Records and data retention can be complicated, particularly when balancing competing statutory requirements from around the globe, industry best practices, business needs, and the growing importance of privacy considerations. When faced with these realities, many organizations seek solutions that will make retention easier and more streamlined. While there are several ways to achieve this, organizations need to proceed with caution when choosing which aspects of their retention policies and procedures to simplify.

One aspect organizations often seek to simplify is the “retention event” or “trigger”, particularly when “active”. An active, or event-based, retention event is dependent on the occurrence of a particular event (taking place sometime after a record is created) to trigger the commencement of the retention period (e.g. the termination of employment). Upwards of 55% of large and medium-sized organizations see an opportunity to improve their retention schedules by reducing the number of event-based retention periods.[1] While this might seem like a straightforward approach to simplify the implementation of retention schedules, going about the conversion from active to “flat” retention events can be complicated and require additional levels of oversight to ensure compliance. Organizations looking to “flatten” retention rules must carefully consider the broader impact of these decisions on their information governance (IG) programs.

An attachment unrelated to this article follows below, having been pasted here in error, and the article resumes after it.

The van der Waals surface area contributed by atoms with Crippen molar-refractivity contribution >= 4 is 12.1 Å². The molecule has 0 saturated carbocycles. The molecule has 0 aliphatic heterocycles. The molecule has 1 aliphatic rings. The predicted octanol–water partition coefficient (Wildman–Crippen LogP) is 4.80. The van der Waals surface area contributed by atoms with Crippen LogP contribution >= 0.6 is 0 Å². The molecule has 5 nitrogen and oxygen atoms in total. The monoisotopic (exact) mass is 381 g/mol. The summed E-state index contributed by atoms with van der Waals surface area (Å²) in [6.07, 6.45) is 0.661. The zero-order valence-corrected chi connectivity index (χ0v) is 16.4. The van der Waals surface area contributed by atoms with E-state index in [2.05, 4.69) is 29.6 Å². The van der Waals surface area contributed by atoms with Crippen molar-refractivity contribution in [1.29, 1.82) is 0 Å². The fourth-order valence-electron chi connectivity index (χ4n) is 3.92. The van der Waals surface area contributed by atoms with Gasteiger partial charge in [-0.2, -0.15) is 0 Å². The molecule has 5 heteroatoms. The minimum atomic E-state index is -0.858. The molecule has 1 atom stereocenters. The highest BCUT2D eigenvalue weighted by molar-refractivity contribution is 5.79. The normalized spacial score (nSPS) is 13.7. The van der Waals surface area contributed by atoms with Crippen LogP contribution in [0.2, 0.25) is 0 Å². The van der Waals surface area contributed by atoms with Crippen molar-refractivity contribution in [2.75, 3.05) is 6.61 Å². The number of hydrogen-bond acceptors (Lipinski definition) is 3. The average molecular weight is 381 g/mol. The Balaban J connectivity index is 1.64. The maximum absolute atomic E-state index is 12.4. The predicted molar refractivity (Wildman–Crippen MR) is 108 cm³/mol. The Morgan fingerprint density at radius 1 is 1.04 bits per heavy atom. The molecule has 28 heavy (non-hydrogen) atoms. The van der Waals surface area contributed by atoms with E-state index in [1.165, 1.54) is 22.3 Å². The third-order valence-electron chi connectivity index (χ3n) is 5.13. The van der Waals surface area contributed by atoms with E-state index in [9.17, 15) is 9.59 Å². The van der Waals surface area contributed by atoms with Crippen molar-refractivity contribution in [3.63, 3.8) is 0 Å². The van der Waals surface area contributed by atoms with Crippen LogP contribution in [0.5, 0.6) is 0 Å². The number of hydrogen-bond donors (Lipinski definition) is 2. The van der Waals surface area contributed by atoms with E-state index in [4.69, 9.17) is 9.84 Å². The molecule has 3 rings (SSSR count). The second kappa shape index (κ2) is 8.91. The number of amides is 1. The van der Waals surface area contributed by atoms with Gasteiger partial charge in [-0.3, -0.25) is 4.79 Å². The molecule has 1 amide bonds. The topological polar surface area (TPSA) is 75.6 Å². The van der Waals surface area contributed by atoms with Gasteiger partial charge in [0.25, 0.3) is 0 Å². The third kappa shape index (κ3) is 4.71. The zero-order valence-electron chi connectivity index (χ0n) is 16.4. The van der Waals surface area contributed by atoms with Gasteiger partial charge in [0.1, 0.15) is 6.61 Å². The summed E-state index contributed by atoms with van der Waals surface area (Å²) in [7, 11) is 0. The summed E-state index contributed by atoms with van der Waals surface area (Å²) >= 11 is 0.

What Comprises a Retention Rule?

Retention rules are generally made up of several component parts, which work together to create the instruction for managing the duration of retention. The first component is the “retention period”, the length of time a record must be kept. These periods are often based on explicit statutory requirements (including maximum retention periods for personal data under privacy laws). However, they can also be based on limitation periods, especially in areas more likely to attract claims or litigation, industry best practices, or business need.[2] The second component is the retention event, which provides the trigger for beginning the countdown of the established retention period. Retention rules can also include an action to be taken upon completion of the retention period (e.g. delete, retain for an additional period, archive, etc.). These components together result in a retention rule such as: 5 years from date record created, upon completion move to archive for X years then permanently delete.

Further, several different types of retention rules can be employed in retention schedules. As indicated above, a flat retention rule requires the retention countdown to start at the time the record is created. With flat rules, there is no need to wait for a particular event to occur following creation of the record or data in order to start the retention countdown. Active retention events, as discussed above, require a trigger to start the countdown for the retention period (e.g. from close of file or investigation, from date superseded or discontinued, from date agreement terminates or expires, etc.). Sometimes “indefinite” and “permanent” retention rules are provided. Indefinite rules represent an undefined period of time, and are generally used in instances where a specific retention period could not be determined for a particular group of records.[3] This type of retention rule requires the periodic review of the associated records to determine when disposition becomes appropriate. On the other hand, permanent retention rules call for just that, the permanent retention of associated records and information. This will generally occur in relation to records of major ongoing importance, including those with long-term archival value.